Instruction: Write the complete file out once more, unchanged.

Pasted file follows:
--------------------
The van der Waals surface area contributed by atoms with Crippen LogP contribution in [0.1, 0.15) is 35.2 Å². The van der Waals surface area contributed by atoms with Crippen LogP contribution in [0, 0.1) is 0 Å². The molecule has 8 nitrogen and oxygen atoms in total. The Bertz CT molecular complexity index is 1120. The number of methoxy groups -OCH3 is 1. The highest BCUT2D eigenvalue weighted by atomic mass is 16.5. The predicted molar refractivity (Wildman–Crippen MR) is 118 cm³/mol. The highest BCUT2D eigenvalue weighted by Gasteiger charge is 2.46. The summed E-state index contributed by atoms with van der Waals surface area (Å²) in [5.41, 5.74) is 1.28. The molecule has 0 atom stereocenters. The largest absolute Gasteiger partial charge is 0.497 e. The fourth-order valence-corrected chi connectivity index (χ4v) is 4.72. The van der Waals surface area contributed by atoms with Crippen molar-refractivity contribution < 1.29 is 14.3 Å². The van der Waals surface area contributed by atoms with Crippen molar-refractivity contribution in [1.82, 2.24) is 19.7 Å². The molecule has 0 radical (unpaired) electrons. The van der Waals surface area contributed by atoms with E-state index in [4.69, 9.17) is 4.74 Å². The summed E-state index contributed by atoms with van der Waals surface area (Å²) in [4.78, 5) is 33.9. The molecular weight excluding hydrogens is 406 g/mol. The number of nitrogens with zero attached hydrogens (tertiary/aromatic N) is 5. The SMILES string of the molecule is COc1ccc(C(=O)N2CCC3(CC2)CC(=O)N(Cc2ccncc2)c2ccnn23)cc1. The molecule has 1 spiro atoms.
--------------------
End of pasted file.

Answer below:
The van der Waals surface area contributed by atoms with Crippen LogP contribution in [0.1, 0.15) is 35.2 Å². The van der Waals surface area contributed by atoms with Crippen LogP contribution in [0, 0.1) is 0 Å². The molecule has 8 nitrogen and oxygen atoms in total. The Bertz CT molecular complexity index is 1120. The number of methoxy groups -OCH3 is 1. The highest BCUT2D eigenvalue weighted by atomic mass is 16.5. The predicted molar refractivity (Wildman–Crippen MR) is 118 cm³/mol. The highest BCUT2D eigenvalue weighted by Gasteiger charge is 2.46. The summed E-state index contributed by atoms with van der Waals surface area (Å²) in [5.41, 5.74) is 1.28. The molecule has 0 atom stereocenters. The largest absolute Gasteiger partial charge is 0.497 e. The fourth-order valence-corrected chi connectivity index (χ4v) is 4.72. The van der Waals surface area contributed by atoms with Crippen molar-refractivity contribution < 1.29 is 14.3 Å². The van der Waals surface area contributed by atoms with Crippen molar-refractivity contribution in [1.82, 2.24) is 19.7 Å². The molecule has 0 radical (unpaired) electrons. The van der Waals surface area contributed by atoms with E-state index in [4.69, 9.17) is 4.74 Å². The summed E-state index contributed by atoms with van der Waals surface area (Å²) in [4.78, 5) is 33.9. The molecular weight excluding hydrogens is 406 g/mol. The number of nitrogens with zero attached hydrogens (tertiary/aromatic N) is 5. The SMILES string of the molecule is COc1ccc(C(=O)N2CCC3(CC2)CC(=O)N(Cc2ccncc2)c2ccnn23)cc1. The molecule has 1 spiro atoms.